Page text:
Needless to say that, at the time, I was very mad at this guy. But later I realized that he actually did me a favor. I got enrolled into a three year apprenticeship program where I would attend classes at night, and I also accepted an apprentice position in a tiny painting company.
My new boss, an old school German painter, groomed me in all aspects of the painting trade. In just a few short months I could sweep the shop with the best of them, and I would eventually become his only foreman. Later, I went on to work for one of the biggest union shops in San Francisco.
I got my contractor's license in 1983 and in 1985 started Classic Shades Painting with a couple of partners. Today, the partners are long gone (still friends though) but I am enjoying the business more than ever.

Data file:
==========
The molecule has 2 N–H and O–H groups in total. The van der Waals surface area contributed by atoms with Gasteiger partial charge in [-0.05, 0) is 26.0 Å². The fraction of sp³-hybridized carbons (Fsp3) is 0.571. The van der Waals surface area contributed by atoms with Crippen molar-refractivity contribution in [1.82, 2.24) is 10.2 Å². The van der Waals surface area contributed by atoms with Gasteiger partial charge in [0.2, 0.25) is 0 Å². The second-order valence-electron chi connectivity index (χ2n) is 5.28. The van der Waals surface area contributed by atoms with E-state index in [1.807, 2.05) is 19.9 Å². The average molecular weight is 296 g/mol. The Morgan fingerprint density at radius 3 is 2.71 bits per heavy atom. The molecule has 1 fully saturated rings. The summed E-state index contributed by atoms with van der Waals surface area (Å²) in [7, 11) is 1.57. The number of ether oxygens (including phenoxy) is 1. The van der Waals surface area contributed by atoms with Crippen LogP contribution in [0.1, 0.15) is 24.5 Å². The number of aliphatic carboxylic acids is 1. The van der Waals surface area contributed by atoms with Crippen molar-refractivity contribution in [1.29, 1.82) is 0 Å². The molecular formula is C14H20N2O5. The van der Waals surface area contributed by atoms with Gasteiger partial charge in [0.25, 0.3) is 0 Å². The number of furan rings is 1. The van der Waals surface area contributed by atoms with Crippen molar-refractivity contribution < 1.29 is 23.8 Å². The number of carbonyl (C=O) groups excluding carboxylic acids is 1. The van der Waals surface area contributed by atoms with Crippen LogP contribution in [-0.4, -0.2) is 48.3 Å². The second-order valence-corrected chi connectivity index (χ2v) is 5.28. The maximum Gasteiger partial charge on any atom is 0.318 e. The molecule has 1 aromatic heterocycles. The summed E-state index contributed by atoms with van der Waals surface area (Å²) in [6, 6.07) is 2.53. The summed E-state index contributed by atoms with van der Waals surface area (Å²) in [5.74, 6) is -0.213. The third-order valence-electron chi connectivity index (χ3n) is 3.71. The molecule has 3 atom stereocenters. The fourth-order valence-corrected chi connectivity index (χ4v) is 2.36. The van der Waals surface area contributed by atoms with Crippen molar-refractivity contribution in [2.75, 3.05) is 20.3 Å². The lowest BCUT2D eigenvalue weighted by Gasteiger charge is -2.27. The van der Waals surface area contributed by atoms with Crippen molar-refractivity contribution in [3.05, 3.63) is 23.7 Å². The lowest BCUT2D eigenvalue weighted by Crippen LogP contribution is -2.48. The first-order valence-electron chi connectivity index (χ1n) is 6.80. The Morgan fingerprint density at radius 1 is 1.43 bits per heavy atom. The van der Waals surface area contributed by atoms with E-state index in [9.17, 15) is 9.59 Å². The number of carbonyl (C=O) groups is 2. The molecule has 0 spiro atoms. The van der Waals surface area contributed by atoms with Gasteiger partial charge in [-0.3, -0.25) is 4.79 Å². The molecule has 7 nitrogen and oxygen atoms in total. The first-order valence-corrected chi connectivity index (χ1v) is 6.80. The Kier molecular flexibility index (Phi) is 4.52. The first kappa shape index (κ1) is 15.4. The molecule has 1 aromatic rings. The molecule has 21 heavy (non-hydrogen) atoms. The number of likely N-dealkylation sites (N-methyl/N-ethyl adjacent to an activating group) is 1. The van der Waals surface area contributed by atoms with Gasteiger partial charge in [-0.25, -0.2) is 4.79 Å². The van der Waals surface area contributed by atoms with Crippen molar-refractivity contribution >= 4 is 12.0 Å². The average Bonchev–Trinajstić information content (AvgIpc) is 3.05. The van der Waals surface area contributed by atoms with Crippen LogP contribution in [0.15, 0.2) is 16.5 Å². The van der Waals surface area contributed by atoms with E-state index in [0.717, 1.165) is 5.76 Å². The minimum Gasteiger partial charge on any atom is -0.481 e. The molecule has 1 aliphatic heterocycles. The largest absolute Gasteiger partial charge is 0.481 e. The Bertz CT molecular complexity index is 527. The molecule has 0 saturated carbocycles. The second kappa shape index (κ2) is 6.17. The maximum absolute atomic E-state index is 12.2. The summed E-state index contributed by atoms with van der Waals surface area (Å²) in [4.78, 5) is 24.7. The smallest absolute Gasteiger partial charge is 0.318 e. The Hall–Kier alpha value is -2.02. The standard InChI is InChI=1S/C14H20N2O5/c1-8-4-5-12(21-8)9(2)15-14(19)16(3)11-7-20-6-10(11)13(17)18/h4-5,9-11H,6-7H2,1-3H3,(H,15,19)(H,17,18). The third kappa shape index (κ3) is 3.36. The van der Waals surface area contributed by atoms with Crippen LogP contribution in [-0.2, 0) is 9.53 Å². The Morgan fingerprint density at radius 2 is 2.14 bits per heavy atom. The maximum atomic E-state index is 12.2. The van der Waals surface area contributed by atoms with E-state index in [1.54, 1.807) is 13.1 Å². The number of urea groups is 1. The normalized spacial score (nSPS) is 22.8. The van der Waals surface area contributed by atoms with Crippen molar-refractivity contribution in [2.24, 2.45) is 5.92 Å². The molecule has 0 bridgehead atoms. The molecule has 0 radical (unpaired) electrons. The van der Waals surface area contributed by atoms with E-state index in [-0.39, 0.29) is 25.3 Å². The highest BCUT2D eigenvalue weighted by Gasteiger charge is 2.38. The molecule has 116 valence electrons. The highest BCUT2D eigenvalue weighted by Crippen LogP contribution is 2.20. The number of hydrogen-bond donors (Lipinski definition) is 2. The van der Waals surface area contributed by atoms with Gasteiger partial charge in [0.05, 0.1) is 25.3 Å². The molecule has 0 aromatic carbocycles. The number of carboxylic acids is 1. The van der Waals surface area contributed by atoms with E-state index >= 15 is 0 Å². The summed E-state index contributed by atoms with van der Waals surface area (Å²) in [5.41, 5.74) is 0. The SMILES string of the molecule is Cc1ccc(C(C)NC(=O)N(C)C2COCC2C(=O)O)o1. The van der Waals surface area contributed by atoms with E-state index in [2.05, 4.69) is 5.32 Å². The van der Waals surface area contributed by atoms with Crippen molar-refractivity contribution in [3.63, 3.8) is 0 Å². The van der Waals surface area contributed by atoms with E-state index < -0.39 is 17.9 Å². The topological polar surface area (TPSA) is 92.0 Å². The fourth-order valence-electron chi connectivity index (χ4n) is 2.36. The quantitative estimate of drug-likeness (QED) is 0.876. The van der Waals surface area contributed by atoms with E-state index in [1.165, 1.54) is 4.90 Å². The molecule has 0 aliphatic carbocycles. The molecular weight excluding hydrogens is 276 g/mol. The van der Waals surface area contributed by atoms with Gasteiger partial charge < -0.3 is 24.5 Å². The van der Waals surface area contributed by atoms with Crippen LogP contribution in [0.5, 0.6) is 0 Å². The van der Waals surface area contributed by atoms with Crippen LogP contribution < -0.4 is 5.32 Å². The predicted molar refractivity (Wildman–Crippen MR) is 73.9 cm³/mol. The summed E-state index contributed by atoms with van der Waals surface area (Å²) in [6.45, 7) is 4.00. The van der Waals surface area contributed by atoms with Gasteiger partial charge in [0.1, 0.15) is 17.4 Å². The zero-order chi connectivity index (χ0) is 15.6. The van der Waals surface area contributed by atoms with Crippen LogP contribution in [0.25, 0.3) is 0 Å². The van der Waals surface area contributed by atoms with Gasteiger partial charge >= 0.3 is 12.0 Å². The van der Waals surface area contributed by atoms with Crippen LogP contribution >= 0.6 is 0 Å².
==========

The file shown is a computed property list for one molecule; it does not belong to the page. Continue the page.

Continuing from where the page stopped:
In this writing, I had set out to make a list of my qualifications - my resume, if you will, as a painting contractor. In fact, it turned out as some sort of a political commentary. Oh well, it's my story and I am sticking to it!
As far as my qualifications are concerned, I wonder if two full painting apprenticeships and thirty five years in the painting trade with twenty five of them running my own painting business, would add up to one Ph.D. in house painting. What d'ya think?
P.S. In case someone wonders and wants to pay me in cigarettes - I don't smoke anymore. My wife and I had quit smoking in one day - the day we decided to get pregnant with our first child. Now that our second one is born, I measure my compensation strictly in terms of college tuition. Yes, my kids are going to go to college! I know my mother would be proud. I think she'd say what she always used to say (this is a rough translation from Russian): "God bless this land and its people. God bless Ameritchca!"